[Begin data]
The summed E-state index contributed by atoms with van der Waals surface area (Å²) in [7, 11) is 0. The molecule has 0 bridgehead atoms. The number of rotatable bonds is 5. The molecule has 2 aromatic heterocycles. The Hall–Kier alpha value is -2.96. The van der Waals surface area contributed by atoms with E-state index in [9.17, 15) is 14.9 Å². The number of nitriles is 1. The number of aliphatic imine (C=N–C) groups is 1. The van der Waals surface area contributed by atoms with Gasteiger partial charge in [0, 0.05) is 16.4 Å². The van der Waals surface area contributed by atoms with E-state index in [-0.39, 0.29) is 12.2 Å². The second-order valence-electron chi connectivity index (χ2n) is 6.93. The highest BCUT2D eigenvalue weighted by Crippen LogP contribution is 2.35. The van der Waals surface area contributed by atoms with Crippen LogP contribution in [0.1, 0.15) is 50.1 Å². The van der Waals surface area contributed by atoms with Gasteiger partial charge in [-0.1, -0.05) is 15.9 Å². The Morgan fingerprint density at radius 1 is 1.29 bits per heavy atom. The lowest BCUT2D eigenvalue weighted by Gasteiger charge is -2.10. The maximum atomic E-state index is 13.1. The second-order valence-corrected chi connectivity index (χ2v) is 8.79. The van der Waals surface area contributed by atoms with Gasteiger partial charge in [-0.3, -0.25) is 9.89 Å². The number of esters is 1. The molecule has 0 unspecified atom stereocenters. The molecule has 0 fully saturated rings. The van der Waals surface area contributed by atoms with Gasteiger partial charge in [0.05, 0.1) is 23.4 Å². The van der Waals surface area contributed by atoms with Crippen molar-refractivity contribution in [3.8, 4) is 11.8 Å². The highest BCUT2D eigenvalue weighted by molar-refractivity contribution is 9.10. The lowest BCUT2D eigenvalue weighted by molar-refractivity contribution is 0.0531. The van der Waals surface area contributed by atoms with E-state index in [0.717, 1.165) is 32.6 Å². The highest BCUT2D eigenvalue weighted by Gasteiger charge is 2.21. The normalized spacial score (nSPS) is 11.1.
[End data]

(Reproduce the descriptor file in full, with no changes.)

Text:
The summed E-state index contributed by atoms with van der Waals surface area (Å²) in [7, 11) is 0. The molecule has 0 bridgehead atoms. The number of rotatable bonds is 5. The molecule has 2 aromatic heterocycles. The Hall–Kier alpha value is -2.96. The van der Waals surface area contributed by atoms with E-state index in [9.17, 15) is 14.9 Å². The number of nitriles is 1. The number of aliphatic imine (C=N–C) groups is 1. The van der Waals surface area contributed by atoms with Gasteiger partial charge in [0, 0.05) is 16.4 Å². The van der Waals surface area contributed by atoms with E-state index in [-0.39, 0.29) is 12.2 Å². The second-order valence-electron chi connectivity index (χ2n) is 6.93. The highest BCUT2D eigenvalue weighted by Crippen LogP contribution is 2.35. The van der Waals surface area contributed by atoms with Crippen LogP contribution in [0.1, 0.15) is 50.1 Å². The van der Waals surface area contributed by atoms with Gasteiger partial charge in [-0.1, -0.05) is 15.9 Å². The Morgan fingerprint density at radius 1 is 1.29 bits per heavy atom. The lowest BCUT2D eigenvalue weighted by Gasteiger charge is -2.10. The maximum atomic E-state index is 13.1. The second-order valence-corrected chi connectivity index (χ2v) is 8.79. The van der Waals surface area contributed by atoms with Gasteiger partial charge in [-0.3, -0.25) is 9.89 Å². The number of esters is 1. The molecule has 0 unspecified atom stereocenters. The molecule has 0 fully saturated rings. The van der Waals surface area contributed by atoms with Gasteiger partial charge in [0.05, 0.1) is 23.4 Å². The van der Waals surface area contributed by atoms with Crippen molar-refractivity contribution in [3.8, 4) is 11.8 Å². The highest BCUT2D eigenvalue weighted by molar-refractivity contribution is 9.10. The lowest BCUT2D eigenvalue weighted by molar-refractivity contribution is 0.0531. The van der Waals surface area contributed by atoms with E-state index in [0.717, 1.165) is 32.6 Å². The highest BCUT2D eigenvalue weighted by Gasteiger charge is 2.21. The normalized spacial score (nSPS) is 11.1.